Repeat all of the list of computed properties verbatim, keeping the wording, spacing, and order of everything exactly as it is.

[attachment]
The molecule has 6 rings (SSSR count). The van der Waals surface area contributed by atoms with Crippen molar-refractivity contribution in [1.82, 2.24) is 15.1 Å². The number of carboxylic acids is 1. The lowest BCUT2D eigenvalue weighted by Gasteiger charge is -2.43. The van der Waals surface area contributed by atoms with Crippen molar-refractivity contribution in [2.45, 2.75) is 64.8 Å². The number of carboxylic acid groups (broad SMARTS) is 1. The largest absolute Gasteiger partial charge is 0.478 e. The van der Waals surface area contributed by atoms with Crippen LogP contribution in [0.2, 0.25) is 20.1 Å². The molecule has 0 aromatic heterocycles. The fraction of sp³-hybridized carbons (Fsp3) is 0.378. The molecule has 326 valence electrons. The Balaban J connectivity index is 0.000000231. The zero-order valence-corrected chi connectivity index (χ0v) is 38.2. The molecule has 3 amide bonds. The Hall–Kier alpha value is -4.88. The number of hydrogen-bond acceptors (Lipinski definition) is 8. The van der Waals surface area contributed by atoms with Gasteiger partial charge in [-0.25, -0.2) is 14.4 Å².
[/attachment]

The molecule has 6 rings (SSSR count). The van der Waals surface area contributed by atoms with Crippen molar-refractivity contribution in [1.82, 2.24) is 15.1 Å². The number of carboxylic acids is 1. The lowest BCUT2D eigenvalue weighted by Gasteiger charge is -2.43. The van der Waals surface area contributed by atoms with Crippen molar-refractivity contribution in [2.45, 2.75) is 64.8 Å². The number of carboxylic acid groups (broad SMARTS) is 1. The largest absolute Gasteiger partial charge is 0.478 e. The van der Waals surface area contributed by atoms with Crippen LogP contribution in [0.2, 0.25) is 20.1 Å². The molecule has 0 aromatic heterocycles. The fraction of sp³-hybridized carbons (Fsp3) is 0.378. The molecule has 326 valence electrons. The Balaban J connectivity index is 0.000000231. The zero-order valence-corrected chi connectivity index (χ0v) is 38.2. The molecule has 3 amide bonds. The Hall–Kier alpha value is -4.88. The number of hydrogen-bond acceptors (Lipinski definition) is 8. The van der Waals surface area contributed by atoms with Gasteiger partial charge in [-0.25, -0.2) is 14.4 Å².